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Macbeth is the perfect example of a tragic hero - Lady Macbeth.

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Introduction

Lady Macbeth essay Tragedy has been used as a dramatic form since the 4th century BC. As it is still a frequently used and extremely popular technique today, there must be something captivating about it. Aristotle defined tragedy in 'the Poetics'; he wrote that 'it deals with serious moral issues of great importance, like ambition, revenge and political power.' Because it deals with very human issues such as these, the audience can feel empathy towards the characters in the play. A tragic hero is always somebody noble, but a flaw in their character or an intervention from the Gods (this idea was especially used in earlier theatre such as that of ancient Greece) which means that their fortunes are reversed. They create a state of chaos; however, order is always restored by the end, leaving everything calm and peaceful. Shakespeare developed and changed the form of tragedy in his plays. One thing he did was to make it more 'human' and personal. Everything that happened was a direct result of the hero's actions and especially their flaws. Another thing he changed was the time-span. Classical tragedies all take place in one day and one location. On the other hand, Shakespeare's tragedies take place over weeks or months and in a variety of different locations. Macbeth is the perfect example of a tragic hero. At the beginning of the play he is brave, noble and loyal; everything that a Thane should be. But the flaw in his character, his ambition and love of power, force him to kill Duncan and, in doing so, secure his own downfall. Typically of Shakespeare, Macbeth is completely aware of what he is doing and of the consequences of his actions; everything that happens is a direct result of them. Macbeth seems to embody the great struggle between good and evil. Take, for example, his famous soliloquy in Act 7 Scene 1, where he is battling with himself, deciding if he should kill Duncan. ...read more.

Middle

She speaks in formal prose throughout, which makes her words more believable, for Duncan if not the audience; 'All our service In every point done twice, and then done double, Were poor and single business to contend Against those honours deep and broad wherewith Your Majesty loads our house.' She is treating him as an honoured guest, making sure that nobody suspects her or Macbeth after he has been murdered. This reinforces the idea that she is clever and scheming. It also shows a large amount of self-control on her part, as she is able to hold up this act. In Act1 Scene 7, when Macbeth voices his doubts and fears about murdering Duncan. She viciously scorns him; 'Was hope drunk Wherein you dressed yourself? Hath it slept since? And wakes now to look so green and pale At what it did so freely?' She uses the metaphor of being drunk to show how weak and pathetic Macbeth is being. She is trying to enrage him, as she is so furious with him. She questions his love for her, saying that 'from time so I account your love.' It is obvious that they love each other deeply, and she is trying to weaken him by doing this. Lady Macbeth seems to take his fright as a personal insult and a sign that his devotion to her is lacking. One of the most powerful lines in this scene is when Lady Macbeth is showing her own devotion to him: 'I have given suck, and know How tender 'tis to love the babe that milks me- I would while it was smiling in my face Have plucked my nipple from his boneless gums, And dashed the brains out, had I so sworn as you Have done to this.' This is a very powerful emotive image, which is meant to shock and repulse the audience. Shakespeare has built up an image of a vulnerable baby, 'smiling in my face' and then shows just how cold-hearted and reckless Lady Macbeth is, that she would have 'dashed the brains out.' ...read more.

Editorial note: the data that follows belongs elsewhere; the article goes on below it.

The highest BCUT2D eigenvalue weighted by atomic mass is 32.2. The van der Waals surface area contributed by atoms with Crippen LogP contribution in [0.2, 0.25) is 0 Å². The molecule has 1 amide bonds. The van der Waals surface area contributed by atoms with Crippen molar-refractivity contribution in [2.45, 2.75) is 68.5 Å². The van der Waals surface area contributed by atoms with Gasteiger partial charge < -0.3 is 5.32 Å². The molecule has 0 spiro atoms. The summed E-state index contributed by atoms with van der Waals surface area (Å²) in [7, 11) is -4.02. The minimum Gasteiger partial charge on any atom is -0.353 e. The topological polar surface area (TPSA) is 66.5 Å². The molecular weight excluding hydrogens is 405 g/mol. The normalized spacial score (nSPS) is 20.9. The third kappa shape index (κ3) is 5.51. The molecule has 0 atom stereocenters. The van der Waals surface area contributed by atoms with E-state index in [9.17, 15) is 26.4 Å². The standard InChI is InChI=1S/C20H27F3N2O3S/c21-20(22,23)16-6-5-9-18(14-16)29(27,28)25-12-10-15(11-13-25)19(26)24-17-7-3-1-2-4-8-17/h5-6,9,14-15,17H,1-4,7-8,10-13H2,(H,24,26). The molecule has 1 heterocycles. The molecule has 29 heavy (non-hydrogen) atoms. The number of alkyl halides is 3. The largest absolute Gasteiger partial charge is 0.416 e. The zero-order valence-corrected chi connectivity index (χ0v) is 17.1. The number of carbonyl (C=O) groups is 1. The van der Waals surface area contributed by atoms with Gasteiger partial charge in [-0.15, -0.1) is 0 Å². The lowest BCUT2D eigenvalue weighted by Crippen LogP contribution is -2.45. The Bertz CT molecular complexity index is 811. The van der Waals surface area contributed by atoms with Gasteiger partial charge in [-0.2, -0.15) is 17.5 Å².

Conclusion

Both of them suffer from not being able to sleep, and I will study the effects of it on Lady Macbeth later. Act 5 Scene 1 is the last that Lady Macbeth appears in. As the play develops, she has become a less and less significant character, as she does not hold the power in her relationship with Macbeth any more. In this scene, Lady Macbeth enters sleepwalking. She is talking about past events, and the audience get the impression that she has finally gone completely insane. One theory could be that the witches have cast a spell on her and she is bewitched, but personally I think that she is subconsciously wracked with guilt from murdering Duncan, and all the other deaths that it has caused. Her lack of proper sleep is ironic, as in Act 2 Scene 2, after Macbeth has murdered Duncan; he is terrified, and talks about never being able to sleep again: 'Methought I heard a voice cry, Sleep no more: Macbeth does murder Sleep, the innocent Sleep' She is scornful of his fears in this scene, telling him that: 'You do unbend your noble strength, to think So brain-sickly of things.' So it is ironic for the audience that she now cannot sleep properly. There is rich dramatic irony in this scene, which can be compared to Act 2 Scene 2, after Duncan's murder. At the beginning of the play, she called upon darkness, but now she 'has a light by her continuously'. This shows how she regrets what she did, and it seems as if she is trying to banish these dark spirits by keeping a light with her. The gentlewoman tells us that she has been spending a lot of time rubbing invisible stains on her hands, trying to get them off: 'It is an accustomed action with her, to seem Thus washing her hands. I have known her continue In this a quarter of an hour.' This is ironic because she told Macbeth that a little water would rid their guilt, but now she can still see the bloodstains there. ...read more.

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